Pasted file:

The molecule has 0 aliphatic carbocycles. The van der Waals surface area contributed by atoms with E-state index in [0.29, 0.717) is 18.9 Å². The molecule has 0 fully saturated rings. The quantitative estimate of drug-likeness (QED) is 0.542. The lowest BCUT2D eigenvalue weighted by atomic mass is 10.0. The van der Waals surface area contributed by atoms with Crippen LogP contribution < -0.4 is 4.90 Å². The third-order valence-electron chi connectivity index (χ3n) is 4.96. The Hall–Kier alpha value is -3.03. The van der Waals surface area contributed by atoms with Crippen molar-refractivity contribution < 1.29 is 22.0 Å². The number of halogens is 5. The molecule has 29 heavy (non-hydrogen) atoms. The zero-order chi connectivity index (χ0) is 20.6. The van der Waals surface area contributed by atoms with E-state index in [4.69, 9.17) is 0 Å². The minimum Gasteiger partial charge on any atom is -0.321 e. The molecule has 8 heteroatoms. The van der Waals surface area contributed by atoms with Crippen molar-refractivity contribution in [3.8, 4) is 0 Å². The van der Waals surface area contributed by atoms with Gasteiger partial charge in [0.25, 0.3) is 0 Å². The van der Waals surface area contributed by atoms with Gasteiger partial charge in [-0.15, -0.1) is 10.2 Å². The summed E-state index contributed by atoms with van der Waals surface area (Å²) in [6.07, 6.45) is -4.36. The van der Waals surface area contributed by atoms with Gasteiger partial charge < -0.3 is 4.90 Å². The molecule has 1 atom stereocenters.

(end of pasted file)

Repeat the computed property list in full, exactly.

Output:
The molecule has 0 aliphatic carbocycles. The van der Waals surface area contributed by atoms with E-state index in [0.29, 0.717) is 18.9 Å². The molecule has 0 fully saturated rings. The quantitative estimate of drug-likeness (QED) is 0.542. The lowest BCUT2D eigenvalue weighted by atomic mass is 10.0. The van der Waals surface area contributed by atoms with Crippen LogP contribution < -0.4 is 4.90 Å². The third-order valence-electron chi connectivity index (χ3n) is 4.96. The Hall–Kier alpha value is -3.03. The van der Waals surface area contributed by atoms with Crippen molar-refractivity contribution < 1.29 is 22.0 Å². The number of halogens is 5. The molecule has 29 heavy (non-hydrogen) atoms. The zero-order chi connectivity index (χ0) is 20.6. The van der Waals surface area contributed by atoms with E-state index in [4.69, 9.17) is 0 Å². The minimum Gasteiger partial charge on any atom is -0.321 e. The molecule has 8 heteroatoms. The van der Waals surface area contributed by atoms with Crippen molar-refractivity contribution in [3.8, 4) is 0 Å². The van der Waals surface area contributed by atoms with Gasteiger partial charge in [0.25, 0.3) is 0 Å². The van der Waals surface area contributed by atoms with Gasteiger partial charge in [-0.15, -0.1) is 10.2 Å². The summed E-state index contributed by atoms with van der Waals surface area (Å²) in [6.07, 6.45) is -4.36. The van der Waals surface area contributed by atoms with Gasteiger partial charge < -0.3 is 4.90 Å². The molecule has 1 atom stereocenters.